Meri Marzi aims to ensure sensitised, non-discriminatory health workers for the needs of female sex workers in the Suraksha Clinics under the UPSACS (Uttar Pradesh State AIDS Control Society) program by creating more dialogues and garnering public support for the cause of sex workers’ menstrual rights. The campaign will also ensure interventions with sex workers to clear misconceptions around overall hygiene management to ensure that results flow both ways.

Read more about her campaign.

MH Fellow Sabna comes with significant experience working with a range of development issues. A co-founder of Project Sakhi Saheli, which aims to combat period poverty and break menstrual taboos, Sabna has, in the past, worked on the issue of menstruation in urban slums of Delhi with women and adolescent girls. She and her team also released MenstraBook, with menstrastories and organised Menstra Tlk in the Delhi School of Social Work to create more conversations on menstruation.

With YKA MHM Fellow Vineet, Sabna launched Menstratalk, a campaign that aims to put an end to period poverty and smash menstrual taboos in society. As a start, the campaign aims to begin conversations on menstrual health with five hundred adolescents and youth in Delhi through offline platforms, and through this community mobilise support to create Period Friendly Institutions out of educational institutes in the city.

Read more about her campaign. 

A student from Delhi School of Social work, Vineet is a part of Project Sakhi Saheli, an initiative by the students of Delhi school of Social Work to create awareness on Menstrual Health and combat Period Poverty. Along with MHM Action Fellow Sabna, Vineet launched Menstratalk, a campaign that aims to put an end to period poverty and smash menstrual taboos in society.

As a start, the campaign aims to begin conversations on menstrual health with five hundred adolescents and youth in Delhi through offline platforms, and through this community mobilise support to create Period Friendly Institutions out of educational institutes in the city.

Find out more about the campaign here.

A native of Bhagalpur district – Bihar, Shalini Jha believes in equal rights for all genders and wants to work for a gender-equal and just society. In the past she’s had a year-long association as a community leader with Haiyya: Organise for Action’s Health Over Stigma campaign. She’s pursuing a Master’s in Literature with Ambedkar University, Delhi and as an MHM Fellow with YKA, recently launched ‘Project अल्हड़ (Alharh)’.

She says, “Bihar is ranked the lowest in India’s SDG Index 2019 for India. Hygienic and comfortable menstruation is a basic human right and sustainable development cannot be ensured if menstruators are deprived of their basic rights.” Project अल्हड़ (Alharh) aims to create a robust sensitised community in Bhagalpur to collectively spread awareness, break the taboo, debunk myths and initiate fearless conversations around menstruation. The campaign aims to reach at least 6000 adolescent girls from government and private schools in Baghalpur district in 2020.

Read more about the campaign here.

A psychologist and co-founder of a mental health NGO called Customize Cognition, Ritika forayed into the space of menstrual health and hygiene, sexual and reproductive healthcare and rights and gender equality as an MHM Fellow with YKA. She says, “The experience of working on MHM/SRHR and gender equality has been an enriching and eye-opening experience. I have learned what’s beneath the surface of the issue, be it awareness, lack of resources or disregard for trans men, who also menstruate.”

The Transmen-ses campaign aims to tackle the issue of silence and disregard for trans men’s menstruation needs, by mobilising gender sensitive health professionals and gender neutral restrooms in Lucknow.

Read more about the campaign here.

A Computer Science engineer by education, Nitisha started her career in the corporate sector, before realising she wanted to work in the development and social justice space. Since then, she has worked with Teach For India and Care India and is from the founding batch of Indian School of Development Management (ISDM), a one of its kind organisation creating leaders for the development sector through its experiential learning post graduate program.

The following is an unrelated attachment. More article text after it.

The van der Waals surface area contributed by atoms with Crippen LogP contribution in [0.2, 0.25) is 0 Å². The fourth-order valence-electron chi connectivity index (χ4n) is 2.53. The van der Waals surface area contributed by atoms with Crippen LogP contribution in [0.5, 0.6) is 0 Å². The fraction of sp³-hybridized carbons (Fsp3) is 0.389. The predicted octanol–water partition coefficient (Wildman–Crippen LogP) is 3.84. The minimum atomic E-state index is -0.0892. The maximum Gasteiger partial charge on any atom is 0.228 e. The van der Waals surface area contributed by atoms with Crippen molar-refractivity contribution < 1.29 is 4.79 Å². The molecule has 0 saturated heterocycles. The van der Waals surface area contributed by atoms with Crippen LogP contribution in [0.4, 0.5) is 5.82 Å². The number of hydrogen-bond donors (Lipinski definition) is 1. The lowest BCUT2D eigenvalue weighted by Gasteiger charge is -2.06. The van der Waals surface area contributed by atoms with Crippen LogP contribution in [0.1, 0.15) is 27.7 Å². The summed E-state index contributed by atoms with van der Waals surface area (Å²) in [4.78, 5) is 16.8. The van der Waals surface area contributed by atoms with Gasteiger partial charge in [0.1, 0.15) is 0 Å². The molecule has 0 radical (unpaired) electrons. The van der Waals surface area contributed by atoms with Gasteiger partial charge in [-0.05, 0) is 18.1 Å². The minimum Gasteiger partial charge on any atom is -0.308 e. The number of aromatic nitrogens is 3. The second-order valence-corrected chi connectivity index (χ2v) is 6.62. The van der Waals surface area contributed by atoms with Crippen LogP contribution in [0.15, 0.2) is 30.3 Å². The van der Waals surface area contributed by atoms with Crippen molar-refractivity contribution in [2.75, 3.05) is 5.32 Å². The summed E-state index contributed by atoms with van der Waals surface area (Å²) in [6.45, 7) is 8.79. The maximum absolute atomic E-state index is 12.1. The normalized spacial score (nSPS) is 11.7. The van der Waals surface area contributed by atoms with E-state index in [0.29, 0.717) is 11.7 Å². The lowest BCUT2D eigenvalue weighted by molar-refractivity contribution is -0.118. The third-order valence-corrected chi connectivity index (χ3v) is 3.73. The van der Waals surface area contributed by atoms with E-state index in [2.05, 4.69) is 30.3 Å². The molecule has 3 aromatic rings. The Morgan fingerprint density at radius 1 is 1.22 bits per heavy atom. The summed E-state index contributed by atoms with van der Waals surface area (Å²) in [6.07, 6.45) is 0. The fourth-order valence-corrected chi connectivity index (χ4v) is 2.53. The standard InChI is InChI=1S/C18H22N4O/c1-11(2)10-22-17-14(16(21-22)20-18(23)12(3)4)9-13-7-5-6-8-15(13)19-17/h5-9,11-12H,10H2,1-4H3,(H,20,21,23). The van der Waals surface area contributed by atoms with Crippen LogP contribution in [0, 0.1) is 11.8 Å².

As a Youth Ki Awaaz Menstrual Health Fellow, Nitisha has started Let’s Talk Period, a campaign to mobilise young people to switch to sustainable period products. She says, “80 lakh women in Delhi use non-biodegradable sanitary products, generate 3000 tonnes of menstrual waste, that takes 500-800 years to decompose; which in turn contributes to the health issues of all menstruators, increased burden of waste management on the city and harmful living environment for all citizens.

Let’s Talk Period aims to change this by

Find out more about her campaign here.

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A former Assistant Secretary with the Ministry of Women and Child Development in West Bengal for three months, Lakshmi Bhavya has been championing the cause of menstrual hygiene in her district. By associating herself with the Lalana Campaign, a holistic menstrual hygiene awareness campaign which is conducted by the Anahat NGO, Lakshmi has been slowly breaking taboos when it comes to periods and menstrual hygiene.

A Gender Rights Activist working with the tribal and marginalized communities in india, Srilekha is a PhD scholar working on understanding body and sexuality among tribal girls, to fill the gaps in research around indigenous women and their stories. Srilekha has worked extensively at the grassroots level with community based organisations, through several advocacy initiatives around Gender, Mental Health, Menstrual Hygiene and Sexual and Reproductive Health Rights (SRHR) for the indigenous in Jharkhand, over the last 6 years.

Srilekha has also contributed to sustainable livelihood projects and legal aid programs for survivors of sex trafficking. She has been conducting research based programs on maternal health, mental health, gender based violence, sex and sexuality. Her interest lies in conducting workshops for young people on life skills, feminism, gender and sexuality, trauma, resilience and interpersonal relationships.

A Guwahati-based college student pursuing her Masters in Tata Institute of Social Sciences, Bidisha started the #BleedwithDignity campaign on the technology platform, demanding that the Government of Assam install
biodegradable sanitary pad vending machines in all government schools across the state. Her petition on has already gathered support from over 90000 people and continues to grow.

Bidisha was selected in’s flagship program ‘She Creates Change’ having run successful online advocacy
campaigns, which were widely recognised. Through the #BleedwithDignity campaign; she organised and celebrated World Menstrual Hygiene Day, 2019 in Guwahati, Assam by hosting a wall mural by collaborating with local organisations. The initiative was widely covered by national and local media, and the mural was later inaugurated by the event’s chief guest Commissioner of Guwahati Municipal Corporation (GMC) Debeswar Malakar, IAS.